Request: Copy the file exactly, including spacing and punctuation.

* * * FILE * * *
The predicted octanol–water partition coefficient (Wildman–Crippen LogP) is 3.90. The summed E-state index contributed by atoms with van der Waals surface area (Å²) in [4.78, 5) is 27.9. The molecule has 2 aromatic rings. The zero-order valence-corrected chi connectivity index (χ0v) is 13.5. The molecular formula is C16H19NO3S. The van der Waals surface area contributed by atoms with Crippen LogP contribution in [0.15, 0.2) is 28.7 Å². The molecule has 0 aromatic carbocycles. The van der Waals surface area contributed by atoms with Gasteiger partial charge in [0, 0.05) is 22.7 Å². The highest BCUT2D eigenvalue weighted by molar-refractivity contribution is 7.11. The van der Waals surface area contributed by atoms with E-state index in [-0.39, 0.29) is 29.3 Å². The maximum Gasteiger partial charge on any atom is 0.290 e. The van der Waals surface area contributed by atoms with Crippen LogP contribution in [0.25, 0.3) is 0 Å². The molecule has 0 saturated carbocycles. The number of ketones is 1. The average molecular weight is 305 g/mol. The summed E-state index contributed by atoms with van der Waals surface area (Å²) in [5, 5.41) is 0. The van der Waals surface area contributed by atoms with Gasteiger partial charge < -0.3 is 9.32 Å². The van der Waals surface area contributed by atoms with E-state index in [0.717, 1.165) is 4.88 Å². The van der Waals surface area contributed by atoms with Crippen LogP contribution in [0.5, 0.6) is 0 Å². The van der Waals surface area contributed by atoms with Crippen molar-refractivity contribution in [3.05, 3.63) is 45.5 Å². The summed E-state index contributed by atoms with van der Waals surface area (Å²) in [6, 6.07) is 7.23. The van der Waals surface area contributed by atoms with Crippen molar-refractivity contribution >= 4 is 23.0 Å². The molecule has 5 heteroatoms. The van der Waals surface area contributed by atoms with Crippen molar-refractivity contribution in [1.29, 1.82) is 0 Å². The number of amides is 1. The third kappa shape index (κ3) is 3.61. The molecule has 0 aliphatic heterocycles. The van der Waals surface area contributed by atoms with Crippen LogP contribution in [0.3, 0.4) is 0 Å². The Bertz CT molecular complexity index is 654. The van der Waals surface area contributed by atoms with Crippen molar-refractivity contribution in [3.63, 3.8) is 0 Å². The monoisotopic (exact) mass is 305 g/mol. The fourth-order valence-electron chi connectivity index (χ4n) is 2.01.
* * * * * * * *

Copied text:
The predicted octanol–water partition coefficient (Wildman–Crippen LogP) is 3.90. The summed E-state index contributed by atoms with van der Waals surface area (Å²) in [4.78, 5) is 27.9. The molecule has 2 aromatic rings. The zero-order valence-corrected chi connectivity index (χ0v) is 13.5. The molecular formula is C16H19NO3S. The van der Waals surface area contributed by atoms with Crippen LogP contribution in [0.15, 0.2) is 28.7 Å². The molecule has 0 aromatic carbocycles. The van der Waals surface area contributed by atoms with Gasteiger partial charge in [0, 0.05) is 22.7 Å². The highest BCUT2D eigenvalue weighted by molar-refractivity contribution is 7.11. The van der Waals surface area contributed by atoms with E-state index in [-0.39, 0.29) is 29.3 Å². The maximum Gasteiger partial charge on any atom is 0.290 e. The van der Waals surface area contributed by atoms with Crippen LogP contribution in [0.25, 0.3) is 0 Å². The molecule has 0 saturated carbocycles. The number of ketones is 1. The average molecular weight is 305 g/mol. The summed E-state index contributed by atoms with van der Waals surface area (Å²) in [5, 5.41) is 0. The van der Waals surface area contributed by atoms with Gasteiger partial charge < -0.3 is 9.32 Å². The van der Waals surface area contributed by atoms with E-state index in [0.717, 1.165) is 4.88 Å². The van der Waals surface area contributed by atoms with Crippen LogP contribution in [0.5, 0.6) is 0 Å². The van der Waals surface area contributed by atoms with Crippen molar-refractivity contribution in [3.05, 3.63) is 45.5 Å². The summed E-state index contributed by atoms with van der Waals surface area (Å²) in [6, 6.07) is 7.23. The van der Waals surface area contributed by atoms with Crippen molar-refractivity contribution >= 4 is 23.0 Å². The molecule has 5 heteroatoms. The van der Waals surface area contributed by atoms with Crippen molar-refractivity contribution in [1.29, 1.82) is 0 Å². The number of amides is 1. The third kappa shape index (κ3) is 3.61. The molecule has 0 aliphatic heterocycles. The van der Waals surface area contributed by atoms with Crippen LogP contribution in [0.3, 0.4) is 0 Å². The Bertz CT molecular complexity index is 654. The van der Waals surface area contributed by atoms with Crippen molar-refractivity contribution in [3.63, 3.8) is 0 Å². The monoisotopic (exact) mass is 305 g/mol. The fourth-order valence-electron chi connectivity index (χ4n) is 2.01.